A wide variety of titania-based materials, doping schemes, and physical configurations have been proposed to enhance and utilize photocatalysis at TiO2 surfaces, although so far there has not been widespread adoption of the technology for purification of air, fluids or surfaces. The inventors of the present invention believe that several technical and economic factors have reduced the utility, effectiveness, and commercial viability of photocatalytic air purification systems.

Photocatalysis is typically achieved by a low or medium pressure UV lamp, or in some cases a Xenon lamp, irradiating the front surface of a ceramic- or powder-based titania surface, i.e., from the direction of the medium that is targeted to be purified. UV LEDs have also been employed, although these devices typically have very short product lifetimes and are unreliable. Photocatalysis utilizing titanium dioxide is typically excited by illumination in the UV or near UV 240-400 nm spectral region, which is hazardous to humans, more technologically complicated and more expensive than visible-light-based illumination sources.

The chemical activation at the surface of a photocatalyst originates with the formation of electron-hole pairs that arise from optical stimulation. Activation at the surface typically has a finite lifetime that is limited by illumination and recombination of electron-hole pairs. Mitigation of these effects has been investigated primarily via chemical modification of the titania particles, although there has been no consensus in technical approach for manufacturing practical photocatalyst materials and systems.

The photocatalytic materials of the present invention, such as those described above, and others, may be formed in a variety of configurations also identified in the present invention, thereby enabling a range of photocatalytic antimicrobial surfaces and devices.

The photocatalytic materials and illumination schemes of the subject invention may be incorporated in a wide range of devices in order to effect or enhance antimicrobial characteristics of surfaces. These materials may be directly applied to solid surfaces of interest or mixed with flexible polymeric materials that are subsequently applied to surfaces or formed into those products directly.

Those antimicrobial products that may incorporate the subject inventions include, but are not limited to, doorknobs, pens, smartphone screens, computer screens and keyboards, escalator rails, elevator buttons, countertops, hospital ‘high touch surfaces’ such as bed hand rails, medical instrumentation, medical instruments, catheters, in-vivo implantable medical hardware and structures, etc.

It is evident that these materials, when incorporated on consumer, commercial and medical products, will be exposed to considerable abrasion, mechanical impact and chemical agents used to clean and sanitize these products on a daily basis. Incorporation of the subject photocatalytic materials in polymeric matrices is highly desirable due to their widespread use and cost advantages. There are specific technical problems with incorporation of photocatalytic materials in such organic hosts, because the reactive oxygen species can react with and deteriorate the organic material in contact with those photoactive surfaces. The present invention provides several novel means to prevent such contact and deterioration.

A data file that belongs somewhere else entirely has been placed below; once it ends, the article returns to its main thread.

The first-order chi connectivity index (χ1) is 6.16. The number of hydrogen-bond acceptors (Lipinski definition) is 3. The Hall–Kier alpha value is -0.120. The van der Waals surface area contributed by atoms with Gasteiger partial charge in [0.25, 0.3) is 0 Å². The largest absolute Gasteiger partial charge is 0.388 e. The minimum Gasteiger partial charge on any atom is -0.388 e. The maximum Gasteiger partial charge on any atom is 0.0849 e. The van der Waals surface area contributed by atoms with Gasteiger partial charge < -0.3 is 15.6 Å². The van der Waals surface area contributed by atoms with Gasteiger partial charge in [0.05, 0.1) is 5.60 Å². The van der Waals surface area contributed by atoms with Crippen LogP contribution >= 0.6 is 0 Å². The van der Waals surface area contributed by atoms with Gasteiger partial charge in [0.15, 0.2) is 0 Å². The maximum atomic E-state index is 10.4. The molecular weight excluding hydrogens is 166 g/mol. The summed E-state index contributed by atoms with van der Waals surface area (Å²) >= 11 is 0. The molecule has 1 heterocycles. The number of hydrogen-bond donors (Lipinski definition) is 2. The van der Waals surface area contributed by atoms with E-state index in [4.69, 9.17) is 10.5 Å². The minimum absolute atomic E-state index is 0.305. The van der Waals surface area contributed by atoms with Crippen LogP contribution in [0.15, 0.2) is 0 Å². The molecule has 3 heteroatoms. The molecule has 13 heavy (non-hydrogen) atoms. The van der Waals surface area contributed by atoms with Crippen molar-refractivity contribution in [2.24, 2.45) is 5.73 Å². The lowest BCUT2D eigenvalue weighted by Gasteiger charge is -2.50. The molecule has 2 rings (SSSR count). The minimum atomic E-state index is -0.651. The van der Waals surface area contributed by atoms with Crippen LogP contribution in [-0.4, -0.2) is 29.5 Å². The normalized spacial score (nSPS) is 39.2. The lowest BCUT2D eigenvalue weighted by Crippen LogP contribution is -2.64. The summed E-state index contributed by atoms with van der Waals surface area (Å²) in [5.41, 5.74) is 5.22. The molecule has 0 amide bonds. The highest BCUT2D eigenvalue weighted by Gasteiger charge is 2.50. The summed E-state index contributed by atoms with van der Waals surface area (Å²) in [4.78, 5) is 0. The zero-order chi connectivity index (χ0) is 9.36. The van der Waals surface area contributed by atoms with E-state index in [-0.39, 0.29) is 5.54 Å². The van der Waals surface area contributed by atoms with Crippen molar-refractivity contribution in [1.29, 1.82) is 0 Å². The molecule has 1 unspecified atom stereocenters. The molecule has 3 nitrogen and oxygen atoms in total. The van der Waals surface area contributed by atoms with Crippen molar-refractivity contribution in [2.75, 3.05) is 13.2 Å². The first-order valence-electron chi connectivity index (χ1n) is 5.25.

The subject invention may be embodied in the following examples that are by no means restrictive, but intended to illustrate the invention. It will be clear that the described invention is well adapted to achieve the purposes described above, as well as those inherent within. The citation of any publication is for its disclosure prior to the filing date and should not be construed as an admission that the present invention is not entitled to antedate such publication by virtue of prior invention. Numerous other changes may be made which will readily suggest themselves to those skilled in the art and which are encompassed both in the spirit of the disclosure above and the appended claims.


The present invention relates to novel photocatalytic materials, and to antimicrobial surfaces that incorporate those materials in a polymer or inorganic matrix. It also relates to soluble nanocrystals of the photocatalytic material. It also relates to novel methods to prevent chemical interaction of the photocatalytic materials with the polymer matrix. It also relates to novel photocatalytic enhancing liquid cleaning formulations for those surfaces.


FIG. 1 shows a schematic of a monolithic composite photocatalyst.

FIG. 2 shows a schematic of a soluble nanocrystal with surface functionalizing groups.

FIG. 3 shows a schematic of a porous support.

FIG. 4 shows a schematic of a porous support with surface functionalizing groups on the outer surface but not inside the pores.

FIG. 5 shows a schematic of porous support with surface functionalizing groups on the outer surface but not inside the pores, further with photocatalyst nanoparticles formed in the pores but not on the outer surface.